The number of TB infected people and deaths is growing year-on-year in India. However, a major portion of the research in this area is conducted within government-funded research institutes and the industry is yet to actively participate in such projects
lthough India has a long history of tuberculosis (TB) research, the disease continues to remain a major health issue in the country. According to statistics from the World Health Organization (WHO), India accounts for one-fifth of the global TB cases. Each year, nearly two million people in India contract TB, of which around 870,000 are infectious cases. It is estimated that annually around 330,000 Indians die due to TB. Lack of availability of TB drugs, high costs of treatment with the few drugs that are available and issues pertaining to early diagnosis of the disease are the primary reasons.
In addition to this, the emergence of multi-drug resistance TB (MDR-TB) and extensively drug resistance TB (XDR-TB) have caused significant concerns in eradicating the disease. Conventional market-based patent incentives are ineffective in addressing the public health needs in developing countries, with only one percent of the newly developed drugs targeting neglected diseases. New, highly potent and fast acting drugs with short treatment regimen are essentially required for treatment of tuberculosis, which has seen a slow pace. According to reports, between 1975 and 2004, only three out of 1,556 new chemical entities arrived in the market for TB treatment.
Pioneering studies from India demonstrated the efficacy and safety of domiciliary treatment, the necessity of direct observation of treatment, the feasibility of case detection through sputum smear microscopy in primary healthcare institutions, and the effectiveness of intermittent short-course chemotherapy. These findings laid the foundation for the Directly Observed Treatment Short course (DOTS), which has been adopted by nearly 150 countries. Today, India has the second-largest and the fastest-growing DOTS program in the world.
While a chunk of basic research is currently being conducted within the realms of academic institutions and government-funded research institutes, companies in India are still apprehensive about allocating their R&D budgets for TB. Dr KK Bhutani, officiating director, National Institute of Pharmaceutical Education and Research (NIPER), Mohali, says, “There is TB research happening in India and I know of around 52 research institutes conducting groundbreaking research in the country.”
Despite the grim situation, industry experts are positive that given the presence of a fast growing life sciences industry, India has a huge potential in leading TB research. Dr Lucica Ditiu, executive secretary, Stop TB Partnership, comments, “The challenge is clearly huge, but India is rising in the global health arena. The country is moving towards universal access to quality TB care. It has the world's fastest growing pharmaceutical industry and huge potential to become a global frontrunner in biotech, medical and public health research.”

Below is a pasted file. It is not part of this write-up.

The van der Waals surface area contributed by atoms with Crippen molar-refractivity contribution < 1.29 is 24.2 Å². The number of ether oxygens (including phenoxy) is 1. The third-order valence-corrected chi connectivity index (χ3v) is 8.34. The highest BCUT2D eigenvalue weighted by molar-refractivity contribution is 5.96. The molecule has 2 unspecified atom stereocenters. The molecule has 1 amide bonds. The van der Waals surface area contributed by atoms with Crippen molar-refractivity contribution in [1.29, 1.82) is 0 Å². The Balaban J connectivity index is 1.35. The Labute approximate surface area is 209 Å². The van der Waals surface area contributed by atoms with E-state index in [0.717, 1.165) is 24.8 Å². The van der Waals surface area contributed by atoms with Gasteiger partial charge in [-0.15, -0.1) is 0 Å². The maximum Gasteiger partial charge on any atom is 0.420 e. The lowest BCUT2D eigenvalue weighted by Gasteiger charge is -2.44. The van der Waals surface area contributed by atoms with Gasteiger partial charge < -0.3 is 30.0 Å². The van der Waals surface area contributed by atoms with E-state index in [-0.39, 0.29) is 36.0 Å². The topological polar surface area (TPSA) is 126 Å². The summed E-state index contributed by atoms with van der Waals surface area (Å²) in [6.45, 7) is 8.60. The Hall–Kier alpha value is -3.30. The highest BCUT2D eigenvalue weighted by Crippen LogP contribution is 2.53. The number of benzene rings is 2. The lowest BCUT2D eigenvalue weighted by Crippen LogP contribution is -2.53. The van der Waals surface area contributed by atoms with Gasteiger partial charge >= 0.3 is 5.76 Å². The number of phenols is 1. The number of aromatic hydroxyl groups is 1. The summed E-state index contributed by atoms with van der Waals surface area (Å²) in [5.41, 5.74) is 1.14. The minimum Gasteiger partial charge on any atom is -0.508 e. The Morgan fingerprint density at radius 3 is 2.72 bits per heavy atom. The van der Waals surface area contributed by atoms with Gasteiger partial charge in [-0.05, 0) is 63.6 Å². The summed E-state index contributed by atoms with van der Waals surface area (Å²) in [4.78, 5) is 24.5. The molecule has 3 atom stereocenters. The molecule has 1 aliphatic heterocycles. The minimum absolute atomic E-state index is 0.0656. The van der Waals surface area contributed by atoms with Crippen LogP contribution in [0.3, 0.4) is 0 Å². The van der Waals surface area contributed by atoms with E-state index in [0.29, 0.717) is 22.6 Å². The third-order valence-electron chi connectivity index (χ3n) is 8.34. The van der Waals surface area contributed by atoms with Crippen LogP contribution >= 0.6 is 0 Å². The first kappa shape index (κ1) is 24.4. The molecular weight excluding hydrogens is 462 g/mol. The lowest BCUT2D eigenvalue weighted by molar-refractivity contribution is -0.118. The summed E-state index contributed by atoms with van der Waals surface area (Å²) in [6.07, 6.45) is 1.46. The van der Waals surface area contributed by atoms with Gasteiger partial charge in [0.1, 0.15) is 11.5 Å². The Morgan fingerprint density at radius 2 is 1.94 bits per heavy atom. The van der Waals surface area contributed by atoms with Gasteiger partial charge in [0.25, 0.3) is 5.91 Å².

Is the focus of companies changing?
Companies are yet to purge the 'commercialization' bug out of their system, opine industry observers. This is the root cause for them to keep distance from TB research. “Companies in India are following the model of their counterparts in the West - of looking at return on investments. I know of innumerable small R&D labs who came up with innovative molecules in TB but then dropped them due to this business outlook,” says Dr Ashok Vaidya, research director, Kasturba Health Society, Mumbai, and director, clinical pharmacology, BSES MG Hospital, Mumbai. Above all, TB drugs coming under the ambit of the drug price control has proved to be a major dampener for TB research in the country.
“The industry follows a formula of 10 is to 90, which means putting 90 percent of their revenues for only 10 percent of the diseases. Nobody today gives any importance to neglected diseases. India does not have a dearth of R&D funds but a lack of initiation in TB research,” says Dr K Satyanarayana, scientist G, Indian Council of Medical Research, New Delhi.
Few players in the field
Due to the prevalent situation in the country, there are companies who are taking novel steps towards TB research, including Lupin Pharma and AstraZeneca Pharma India among others.
AstraZeneca rolled out ambitious plans in TB. Its discovery research center in Bangalore is part of their global infection innovative medicines unit, focused on TB research and other diseases that are found primarily in the developing world. The team is collaborating with leading names in their respective fields to meet this objective. Mr Anandh Balasundaram, managing director, AstraZeneca Pharma India, earlier said to BioSpectrum, “We have delivered a candidate drug to treat TB in both its drug-sensitive and drug-resistant forms, which also offers the potential to shorten the duration of therapy. The compound is in phase II clinical trials. In addition to TB research, the team supports our antibacterial discovery efforts in close collaboration with colleagues at AstraZeneca's R&D site in Massachusetts, US.” An investment of $22 million has been made in the TB research center in Bangalore.